• Claudia Casas of the Citizens Movement, who lost in District 16, according to the July 15 El Mexicano newspaper (PDF). Frontera had previously reported that the seat would go to Juan Manuel Molina García, who it said had had the best vote percentage, 11%, of any Citizens Movement candidate, in Mexicali District 1. Casas has acted in low-budget films about drug trafficking. Story, El Mexicano (PDF).
Update, Aug. 16: Electoral tribunal throws out votes for Casas, awards seat to Molina García.
• Gerardo Álvarez of the PAN, although he lost Tijuana District 9, would become an at-large legislator.
• David Ruvalcaba of the PRI, although he lost in Tijuana District 12.
Update, Sept. 26: His eligibility to take the seat was challenged because he returned to his Tijuana City Council seat after the election; however, the state electoral tribunal denied the challenge.
• Laura Torres, who lost in District 17, according to El Mexicano (PDF) on July 14. Previously, media had reported the winner as Jorge Tsutsumi of the PRI coalition, although he lost in Tijuana District 13. Table on PRI's best two losers.

       The PAN itself will have seven of its coalition's 12 seats, with one going to the PRD, two to the teachers union party New Alliance, and two to the Baja California State Party.

       Winners from the PAN coalition who are not from the PAN included the Baja California State Party's Francisco Barraza Chiquete, winner in Mexicali District 1, and Felipe Mayoral, who won in Playas de Rosarito District 17; the New Alliance Party's Irma Martínez in Tijuana District 13 and Alberto Martínez Carrillo in Mexicali District 5; and the PRD's Roberto Dávalos Flores in Tijuana District 12.
Update, July 11: Dávalos Flores, who had only a 688-vote advantage in the preliminary count over the PRI's David Ruvalcaba Flores, saw his lead diminish in the official count. Story, AFN.
Update, July 12: Frontera reports that Dávalos won recount by 30 votes; El Mexicano reports he won by 75 votes.

       For the PRI coalition, there would be seven seats for the PRI, two for the Workers Party, one for the Green Party, and one for the Social Encounter Party.

Former TV anchor just can't win?

fernando del monte       Fernando del Monte, long the iconic anchorman for Tijuana's Notivisa Televisa news, was persuaded in 2007 by then-gubernatorial candidate Jorge Hank Rhon to be the PRI's Tijuana mayoral candidate in substitution for Astiazarán, whose candidacy was withdrawn for residency reasons. Both Hank and del Monte lost.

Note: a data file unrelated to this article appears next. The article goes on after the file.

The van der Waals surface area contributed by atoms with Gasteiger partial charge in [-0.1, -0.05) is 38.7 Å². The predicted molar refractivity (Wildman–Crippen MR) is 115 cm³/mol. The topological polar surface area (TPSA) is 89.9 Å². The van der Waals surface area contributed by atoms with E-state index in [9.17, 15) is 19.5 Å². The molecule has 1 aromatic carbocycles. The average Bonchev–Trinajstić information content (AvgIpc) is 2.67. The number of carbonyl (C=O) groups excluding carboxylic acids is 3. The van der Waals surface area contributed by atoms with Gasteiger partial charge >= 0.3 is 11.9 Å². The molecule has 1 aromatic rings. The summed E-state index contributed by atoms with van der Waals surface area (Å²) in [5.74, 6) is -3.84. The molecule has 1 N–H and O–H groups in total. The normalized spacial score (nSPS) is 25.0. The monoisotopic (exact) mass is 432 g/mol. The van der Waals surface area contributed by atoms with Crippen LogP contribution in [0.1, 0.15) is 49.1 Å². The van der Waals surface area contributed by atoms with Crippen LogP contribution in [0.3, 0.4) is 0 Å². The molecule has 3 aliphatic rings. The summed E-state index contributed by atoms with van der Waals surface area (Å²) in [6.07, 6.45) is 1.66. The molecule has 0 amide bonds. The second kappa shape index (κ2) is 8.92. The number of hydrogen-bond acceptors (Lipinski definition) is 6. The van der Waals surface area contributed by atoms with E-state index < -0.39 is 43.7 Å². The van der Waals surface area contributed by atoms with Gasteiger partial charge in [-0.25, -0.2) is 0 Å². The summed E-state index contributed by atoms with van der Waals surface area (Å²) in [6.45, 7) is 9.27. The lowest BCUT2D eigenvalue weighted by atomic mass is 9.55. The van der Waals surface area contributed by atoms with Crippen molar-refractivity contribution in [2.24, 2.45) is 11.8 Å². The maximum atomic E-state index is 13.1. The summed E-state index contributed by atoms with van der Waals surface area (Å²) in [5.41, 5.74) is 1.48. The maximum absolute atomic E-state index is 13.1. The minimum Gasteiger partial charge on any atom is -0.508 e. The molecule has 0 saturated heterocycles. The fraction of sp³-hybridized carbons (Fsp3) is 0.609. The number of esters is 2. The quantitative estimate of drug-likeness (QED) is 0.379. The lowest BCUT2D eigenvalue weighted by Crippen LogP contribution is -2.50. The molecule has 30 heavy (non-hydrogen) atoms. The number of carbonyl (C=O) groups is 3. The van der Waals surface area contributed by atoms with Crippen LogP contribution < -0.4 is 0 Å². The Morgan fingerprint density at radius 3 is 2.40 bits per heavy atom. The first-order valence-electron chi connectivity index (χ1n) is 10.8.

Fast forward to this year's election: Del Monte signed on with Castro Trenti as his top media official. Although Castro Trenti beat out Hank for the PRI nomination, Castro Trenti lost the general election. Unfortunately, under del Monte, Castro Trenti's policy of having his staff write news stories about his campaign events and then having them published word-for-word in the Baja California media continued.
Update, July 13: Del Monte introduces Castro Trenti at news conference where Castro Trenti concedes, telling media there will be no questions.

El Mexicano cartoon (PDF) saying abstentionism was the election winner.
El Mexicano on Hank Rhon voting (PDF).

July 10, full-page ad from Vega thanking voters. El Mexicano (PDF).
July 11: Analyst Víctor Espinoza calls Tijuana residents' votes for PRI's Astiazarán for mayor but for the PAN's Vega for governor "schizophrenic." His column in Frontera (PDF).
July 13: Coparmex business group president Jorge Escalante says in Friday talk that Baja Californians exercised a "voto razonado," which can be translated as saying they split their votes, or had reasoned voted. Voto razonado is often used in court cases when a judge issues a separate opinion. Story, El Mexicano (PDF).